Altleiningen Castle

Altleiningen, Germany

Altleiningen castle was built on the domed summit of a hill, about 400 metres high, that rises above the left bank of the Eckbach. The name, like that of its sister castle, Neuleiningen 5 kilometres northeast, is derived from the Frankish noble family of Leiningen, who used to rule the territory of the Leiningerland.

The mighty hill fortress is built on rocks and was probably established around 1100 to 1110 by the Count of Leiningen, Emich I, and his son, Emich II, under the name of Leiningen Castle. The overall castle site, which follows the shape of the hilltop, has a triangular ground plan. Of the original caste, only a few wall remains on the west side have survived. The outer ward was surrounded by its own moat and by a main ditch hewn out of the rock, over which there was a drawbridge that separated it from the actual castle. Two kilometres to the south of the castle, Emich II founded Höningen Abbey around 1120.

During the peasants' uprising in 1525 the castle suffered its first destruction. The present site is based on its rebuilding in the Renaissance style, beginning in 1528, by counts Cuno II, Philip I, Louis and John Casimir. Its reconstruction required the local farmers to render socage.

Around 1600 a gallery was driven deep into the rock below the castle in order to obtain a supply of water. The 20-Pipe Well is today the biggest source of water for the Eckbach.

In 1690 the castle was destroyed again, this time for good, during the War of the Palatine Succession by French troops. Thereafter it was used as a quarry until the mid-19th century when this was banned by the government of the Kingdom of Bavaria. Until 1933 the terrain remained in the hands of the counts of Leiningen (Leiningen-Westerburg-Altleiningen line), before it was procured by the county of Frankenthal. In 1962 the ruins were listed and the schloss wing rebuilt in the six years that followed. In doing so they incorporated the wall remains on the western side.

In 1968 a youth hostel was integrated into the partially rebuilt castle. This was completely modernized between 1998 and 2000. As part of this renovation the castle was given a gable roof again; previously it had had a flat, 1960s-style roof. The great hall is used as a dining room; another guest room is the Burgschänke pub with its summer terrace. The main moat has been converted into a public open air swimming pool.

References:

Comments

Your name



Details

Founded: 1100-1110
Category: Castles and fortifications in Germany
Historical period: Salian Dynasty (Germany)

Rating

4.3/5 (based on Google user reviews)

User Reviews

BEN Lol (3 years ago)
Nice
Alexander Kröll (3 years ago)
Nice castle. Food Ok for a hostel. Good prices.
Lars Noffke (3 years ago)
Nixe view
christiane becker (3 years ago)
Super Location
Mark Elliott (3 years ago)
Place ok for buffet breakfast. Quick snack and and a coffee took too long to get. Coffee tasted terrible.
Powered by Google

Featured Historic Landmarks, Sites & Buildings

Historic Site of the week

Angelokastro

Angelokastro is a Byzantine castle on the island of Corfu. It is located at the top of the highest peak of the island"s shoreline in the northwest coast near Palaiokastritsa and built on particularly precipitous and rocky terrain. It stands 305 m on a steep cliff above the sea and surveys the City of Corfu and the mountains of mainland Greece to the southeast and a wide area of Corfu toward the northeast and northwest.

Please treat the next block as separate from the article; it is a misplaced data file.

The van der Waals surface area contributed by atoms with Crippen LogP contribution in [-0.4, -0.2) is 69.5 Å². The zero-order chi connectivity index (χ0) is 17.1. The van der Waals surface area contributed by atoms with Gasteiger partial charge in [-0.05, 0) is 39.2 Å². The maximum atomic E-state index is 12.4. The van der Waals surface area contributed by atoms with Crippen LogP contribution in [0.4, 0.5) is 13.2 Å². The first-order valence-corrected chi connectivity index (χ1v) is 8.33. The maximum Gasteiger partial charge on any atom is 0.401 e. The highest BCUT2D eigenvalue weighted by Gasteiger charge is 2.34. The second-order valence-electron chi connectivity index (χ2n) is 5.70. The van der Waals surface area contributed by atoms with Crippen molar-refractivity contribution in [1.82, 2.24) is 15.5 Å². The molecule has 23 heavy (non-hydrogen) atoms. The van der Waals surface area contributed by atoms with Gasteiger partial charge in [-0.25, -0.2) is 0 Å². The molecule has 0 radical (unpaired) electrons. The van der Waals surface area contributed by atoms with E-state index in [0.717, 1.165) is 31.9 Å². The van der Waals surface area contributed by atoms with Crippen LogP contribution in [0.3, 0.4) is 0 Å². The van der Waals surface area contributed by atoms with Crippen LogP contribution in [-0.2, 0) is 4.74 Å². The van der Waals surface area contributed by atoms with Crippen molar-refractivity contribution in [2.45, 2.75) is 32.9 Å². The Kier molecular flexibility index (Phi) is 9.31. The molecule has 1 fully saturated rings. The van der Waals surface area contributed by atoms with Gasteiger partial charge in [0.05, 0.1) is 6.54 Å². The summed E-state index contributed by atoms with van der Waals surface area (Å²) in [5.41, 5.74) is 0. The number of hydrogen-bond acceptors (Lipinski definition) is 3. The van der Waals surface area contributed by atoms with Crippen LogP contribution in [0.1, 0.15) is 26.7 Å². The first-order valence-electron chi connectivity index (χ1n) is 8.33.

Angelokastro is one of the most important fortified complexes of Corfu. It was an acropolis which surveyed the region all the way to the southern Adriatic and presented a formidable strategic vantage point to the occupant of the castle.

Angelokastro formed a defensive triangle with the castles of Gardiki and Kassiopi, which covered Corfu"s defences to the south, northwest and northeast.

The castle never fell, despite frequent sieges and attempts at conquering it through the centuries, and played a decisive role in defending the island against pirate incursions and during three sieges of Corfu by the Ottomans, significantly contributing to their defeat.

During invasions it helped shelter the local peasant population. The villagers also fought against the invaders playing an active role in the defence of the castle.

The exact period of the building of the castle is not known, but it has often been attributed to the reigns of Michael I Komnenos and his son Michael II Komnenos. The first documentary evidence for the fortress dates to 1272, when Giordano di San Felice took possession of it for Charles of Anjou, who had seized Corfu from Manfred, King of Sicily in 1267.

From 1387 to the end of the 16th century, Angelokastro was the official capital of Corfu and the seat of the Provveditore Generale del Levante, governor of the Ionian islands and commander of the Venetian fleet, which was stationed in Corfu.

The governor of the castle (the castellan) was normally appointed by the City council of Corfu and was chosen amongst the noblemen of the island.

Angelokastro is considered one of the most imposing architectural remains in the Ionian Islands.